GEORGETOWN, Maine — Meat, cheese, cream, butter and art every day. That’s artist and author Dahlov Ipcar’s recipe for a long life.
In a studio annexed to an old farmhouse, the 98-year-old painter sits surrounded by her lively animal paintings and sculptures carved by her father, the artist William Zorach. Overlooking a serene 40 acres in Robinhood Cove, it’s a fine retreat.
But retreating is not what the painter is doing. Though macular degeneration, a condition she’s had for years, has robbed her of her central vision, she still paints most mornings.
“Everything is foggy. I get within an inch and a half of the canvas,” she says gesturing toward the almost complete painting drying on her canvas. “I don’t think I’d stop. Even if I can’t see anything, it makes me happy.”
She already has had what she considers an extra 18 years of life. Both her parents died at age 80 and so did her brother.
“I thought I’d die at 80,” said Ipcar, seated on a couch with her calico cat, Chelsea Girl, purring in her lap. “I’ve written instructions but thrown them away. I don’t know why I’m living so long.”
She has undergone a series of “artificial things” such as hips and shoulder operations, but for the most part, she gets around fine on a walker. At an opening last week of recent work at the Frost Gully Gallery in Freeport, Ipcar greeted a receiving line of 500 people who waited eagerly for a few minutes of her time. Shaking each person’s hand, she had a warm smile for all.
She grew up in an artistic family where Ipcar’s mother Marguerite Zorach, an artist whose work is in the permanent collection of the Museum of Modern Art, was a worthy partner to her father. The Zorachs, as they became known, had a joint influence on the modern art movement.
A Greenwich Village childhood, with summers in Maine, made Ipcar’s artistic path seem inevitable. But it wasn’t a foregone conclusion for her family. Her parents didn’t push her into art. They taught her to “clean the brushes, put out the paints and stretch the canvases,” but they didn’t instruct her what to put on the canvas — or teach her their techniques.
“I guess I am self-taught,” she said.
As her art career developed, her parents would praise what they liked or remain mum.
“That was how I learned,” she said.
For a while the family’s only source of income was her father’s teaching salary at The Arts Students League of New York. The budget was tight. But if growing up austerely was a hardship, it left no scars.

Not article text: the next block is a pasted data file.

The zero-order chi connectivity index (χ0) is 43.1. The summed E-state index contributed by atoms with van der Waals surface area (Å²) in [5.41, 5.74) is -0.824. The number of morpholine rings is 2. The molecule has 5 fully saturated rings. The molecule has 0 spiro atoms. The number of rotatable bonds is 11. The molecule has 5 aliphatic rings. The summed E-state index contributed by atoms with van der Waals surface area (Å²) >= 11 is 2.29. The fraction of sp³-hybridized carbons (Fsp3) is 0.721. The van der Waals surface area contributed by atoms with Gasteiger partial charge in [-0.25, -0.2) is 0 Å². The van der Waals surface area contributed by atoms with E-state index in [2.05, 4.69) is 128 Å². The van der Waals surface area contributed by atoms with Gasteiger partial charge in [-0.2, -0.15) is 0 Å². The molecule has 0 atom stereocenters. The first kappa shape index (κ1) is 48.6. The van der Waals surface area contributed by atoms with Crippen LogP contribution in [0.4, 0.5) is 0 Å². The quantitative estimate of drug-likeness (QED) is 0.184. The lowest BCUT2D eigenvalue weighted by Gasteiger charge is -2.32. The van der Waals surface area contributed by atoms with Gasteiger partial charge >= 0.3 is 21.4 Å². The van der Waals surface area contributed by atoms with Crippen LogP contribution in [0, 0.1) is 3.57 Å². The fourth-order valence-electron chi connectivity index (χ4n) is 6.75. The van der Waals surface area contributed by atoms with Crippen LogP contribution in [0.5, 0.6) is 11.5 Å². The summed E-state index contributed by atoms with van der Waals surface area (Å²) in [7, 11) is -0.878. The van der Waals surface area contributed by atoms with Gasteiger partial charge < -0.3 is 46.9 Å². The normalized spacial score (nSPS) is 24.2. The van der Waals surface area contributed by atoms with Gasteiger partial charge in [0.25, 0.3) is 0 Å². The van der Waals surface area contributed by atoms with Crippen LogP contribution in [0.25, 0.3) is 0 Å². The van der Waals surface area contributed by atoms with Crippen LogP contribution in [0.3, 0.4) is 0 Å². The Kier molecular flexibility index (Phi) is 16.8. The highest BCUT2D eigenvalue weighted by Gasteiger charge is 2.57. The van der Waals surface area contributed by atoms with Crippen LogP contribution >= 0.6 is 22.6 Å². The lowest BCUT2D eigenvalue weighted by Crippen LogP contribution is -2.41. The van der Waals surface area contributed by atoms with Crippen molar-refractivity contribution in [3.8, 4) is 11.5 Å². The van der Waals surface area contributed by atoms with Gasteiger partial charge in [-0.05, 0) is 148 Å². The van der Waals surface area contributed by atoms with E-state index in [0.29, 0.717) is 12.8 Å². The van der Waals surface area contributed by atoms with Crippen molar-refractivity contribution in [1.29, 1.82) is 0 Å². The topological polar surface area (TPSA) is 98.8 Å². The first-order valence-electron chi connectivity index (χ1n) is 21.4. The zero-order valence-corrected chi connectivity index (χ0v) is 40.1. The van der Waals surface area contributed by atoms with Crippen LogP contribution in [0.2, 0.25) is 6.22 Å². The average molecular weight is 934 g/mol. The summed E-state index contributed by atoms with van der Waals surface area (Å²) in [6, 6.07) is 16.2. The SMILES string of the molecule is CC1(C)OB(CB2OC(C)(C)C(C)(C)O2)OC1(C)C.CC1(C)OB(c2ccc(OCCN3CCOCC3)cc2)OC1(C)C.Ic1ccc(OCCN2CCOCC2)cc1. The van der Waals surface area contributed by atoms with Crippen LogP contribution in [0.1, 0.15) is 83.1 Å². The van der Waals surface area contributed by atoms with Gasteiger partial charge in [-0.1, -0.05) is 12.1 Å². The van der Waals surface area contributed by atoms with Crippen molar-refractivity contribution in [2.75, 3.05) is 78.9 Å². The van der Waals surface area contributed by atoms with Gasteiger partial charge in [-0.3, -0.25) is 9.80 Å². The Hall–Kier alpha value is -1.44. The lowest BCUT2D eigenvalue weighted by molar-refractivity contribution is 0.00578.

“My brother said he wouldn’t be an artist because the life was too hard. But I never noticed it. I thought that life was beautiful,” recalled Ipcar. “There were a lot of rich kids that went to school with me and I didn’t like their houses. I thought their homes were gloomy and dark. My house was always full of color, bright red floors and walls painted canary yellow. And modernistic paintings on the wall.”
Her work, choreographed folk art paintings of animals with long tails, bearded monkeys, butterflies and gazelles leaping under blue moons, capture the imagination of youth. She has illustrated and written dozens of children’s books, a favorite being “The Calico Jungle.”
As an artist, she came to animals on instinct.
“I got it in my mother’s womb. They were living in New Hampshire when she was pregnant with me. It was her first farm experience. They had a horse, cow, pig and a garden,” Ipcar said.
When Ipcar moved full time to Georgetown in 1937 to run a dairy with her husband, animals became an irrepressible muse. Though she was running a farm and living in the style of a mid-19th century life, illuminated by oil lanterns, cutting wood for heat and ice for the icebox, she found time to paint and write.
“I’ve trained my visual memory deliberately,” said Ipcar, whose subject ranges across the animal kingdom. “I’ve always painted animals from the beginning. I am not that interested in people. I guess I am an introvert.”
Deteriorating eyesight makes it hard to see the National Geographic movies of African zebras she used to love, and Ipcar can’t discern the colors of birds flitting outside her window, or the paint by her palette, yet her artistic practice has not dimmed.
“Your hands do a lot of the drawing for you. I can almost close my eyes and draw a horse now. I’ve done it so long,” said Ipcar.
Though her paintings depict jungles and exotic locales, she has never been outside the United States — not even to Canada. Traveling makes her feel “uprooted and bored because I want to be doing my thing.”
When it comes to old age, she is well-adjusted and savoring life.
“Old age is something everyone goes through. Some people are in much worse shape.”
Ipcar wonders why she keeps on living and struggles with the question: “How do you continue to do what you used to do?”
She is finding a way.
Ipcar’s work is on exhibit through Dec. 28 at Frost Gully Gallery in Freeport. Her books can be purchased through Islandport Press at www.islandportpress.com, 846-3344, and they can be found at most bookstores in Maine.